Singing it like it is

The Reines Girls, a band with a tongue-in-cheek approach to it all, celebrates the release of its debut album with a live performance.

reines girls (photo credit: Courtesy)
reines girls
(photo credit: Courtesy)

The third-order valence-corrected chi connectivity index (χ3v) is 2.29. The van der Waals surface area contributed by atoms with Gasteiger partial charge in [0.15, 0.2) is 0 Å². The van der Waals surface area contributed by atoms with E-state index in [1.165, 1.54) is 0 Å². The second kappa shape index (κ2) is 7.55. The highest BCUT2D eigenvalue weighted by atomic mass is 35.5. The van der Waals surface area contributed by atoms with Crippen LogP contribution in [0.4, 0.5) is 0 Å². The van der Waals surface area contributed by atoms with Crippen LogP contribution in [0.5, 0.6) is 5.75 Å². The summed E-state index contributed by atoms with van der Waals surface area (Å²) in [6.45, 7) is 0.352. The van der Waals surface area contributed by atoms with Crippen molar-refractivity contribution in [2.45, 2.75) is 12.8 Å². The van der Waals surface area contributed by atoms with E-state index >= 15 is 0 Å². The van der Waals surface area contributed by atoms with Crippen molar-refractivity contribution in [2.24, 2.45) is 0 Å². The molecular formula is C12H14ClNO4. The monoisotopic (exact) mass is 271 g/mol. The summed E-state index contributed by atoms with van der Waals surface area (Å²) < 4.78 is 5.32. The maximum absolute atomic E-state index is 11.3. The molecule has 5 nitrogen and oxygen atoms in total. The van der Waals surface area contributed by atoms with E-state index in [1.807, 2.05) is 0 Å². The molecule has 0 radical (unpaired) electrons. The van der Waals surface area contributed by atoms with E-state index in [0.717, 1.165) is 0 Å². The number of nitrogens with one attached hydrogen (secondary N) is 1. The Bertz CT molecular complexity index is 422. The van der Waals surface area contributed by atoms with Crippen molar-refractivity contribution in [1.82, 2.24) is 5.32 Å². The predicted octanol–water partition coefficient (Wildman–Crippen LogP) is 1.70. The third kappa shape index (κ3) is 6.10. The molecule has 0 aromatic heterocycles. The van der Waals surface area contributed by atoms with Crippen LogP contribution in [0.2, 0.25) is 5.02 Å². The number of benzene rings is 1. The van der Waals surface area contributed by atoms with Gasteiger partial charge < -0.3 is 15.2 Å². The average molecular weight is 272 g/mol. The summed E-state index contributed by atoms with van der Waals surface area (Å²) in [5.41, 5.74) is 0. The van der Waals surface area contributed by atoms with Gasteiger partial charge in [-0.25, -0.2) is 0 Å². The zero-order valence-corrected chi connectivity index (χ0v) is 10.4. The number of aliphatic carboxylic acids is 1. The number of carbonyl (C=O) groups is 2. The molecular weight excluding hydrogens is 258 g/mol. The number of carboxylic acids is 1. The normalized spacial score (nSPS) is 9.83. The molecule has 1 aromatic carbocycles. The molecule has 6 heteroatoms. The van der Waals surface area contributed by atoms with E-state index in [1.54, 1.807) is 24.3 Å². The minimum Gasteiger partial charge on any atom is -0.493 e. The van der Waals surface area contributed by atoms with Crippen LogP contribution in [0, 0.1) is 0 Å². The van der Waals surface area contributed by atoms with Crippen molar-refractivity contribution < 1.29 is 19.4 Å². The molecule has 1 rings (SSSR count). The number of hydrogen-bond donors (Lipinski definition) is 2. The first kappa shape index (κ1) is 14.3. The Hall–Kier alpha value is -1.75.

There's more to the Reines Girls than meets the eye. Despite its titular gender, all three members of the rock band, which is releasing its eponymous debut CD with a launch gig at Tel Aviv's Levontin 7 club Friday night, are male. "The name comes from an old Tel Aviv expression," explains Reines Girls vocalist-guitarist-songwriter and frontman Roei Frielich. "A Reines girl is the type of female companion you would take along Reines Street rather than along Dizengoff Street, which runs parallel to it. Back in those days Dizengoff was the Champs Elysees of Tel Aviv, where you went to see and be seen. If you were with a girl who would generally be considered less than esthetically pleasing you'd take her along Reines Street. Reines Girls were not girls of ill repute, just not too attractive." The name, it appears, predates the band by a long shot. "My dad told me that story when I was a kid and I knew that, if I ever had a band, that would be the name." Twenty or so years on, when Frielich teamed up with vocalist-bass player Guy Goldstein and drummer Nir Wetzstein, the name found its band. The debut CD has, in fact, been in the making for the last four years. But Frielich and his cohorts were not in any hurry. "It sort of cooked and matured over the years," he says. "We wanted the whole thing to develop gradually until we felt we were good and ready. Also, don't forget we started from scratch." Frielich isn't joking. Besides Goldstein, who had already paid his dues as a guitarist in various formats, Frielich and Wetzstein were still in the early stages of cutting their teeth on the music scene. "Guy actually switched to bass when the band started, because I was the leader. But I'd only played acoustic guitar up till that point, so I really had to learn my way around the electric version." Rather than an impediment, Frielich feels the band members' relative inexperience gave them the freedom to do what they wanted as they developed their style and professional credo. "We were rough and ready to start with," says the frontman. "But that was an advantage. We made mistakes and learned from them and we could create our own musical language. Even if we'd wanted to, we weren't capable of copying bands that influenced us." Had they been more proficient back then, the Reines Girls might have churned out material inspired by the music of late '70s/early '80s British punk rockers The Jam or American proto-punk outfit The Modern Lovers. Still, judging by the songs on the debut album, the Reines Girls certainly follow a similar energy trail, mixing stridently delivered lyrics punctuated by caustic guitar riffs and thundering drumming. However, while the group's main sources of inspiration come from the UK and US this a true blue-and-white Israeli band that, unlike popular rock acts such as Assaf Avidan and the Mojos and Izabo, only sings in Hebrew. The reasons for which are entirely pragmatic. "For a start, I have a really crap accent in English," Frielich declares, "and, anyway, I think you should sing in your own language. I am an Israeli living in Israel. I wouldn't feel comfortable singing in English." Mother tongue or not, Frielich says there are still mines out there to be circumnavigated. "I don't agree with Hemi Rudner who once sang 'there isn't any rock and roll in Hebrew.' But it is hard to sing rock in Hebrew. It's not a very malleable language like English. You have veterans like [Rami] Fortis and [Berry] Sakharov, and even Arik Einstein sang some really good rock songs. You just have to work a bit harder at it." The Reines Girls perform at Tel Aviv's Levontin 7 on March 13 at 9:30 p.m. For more information visit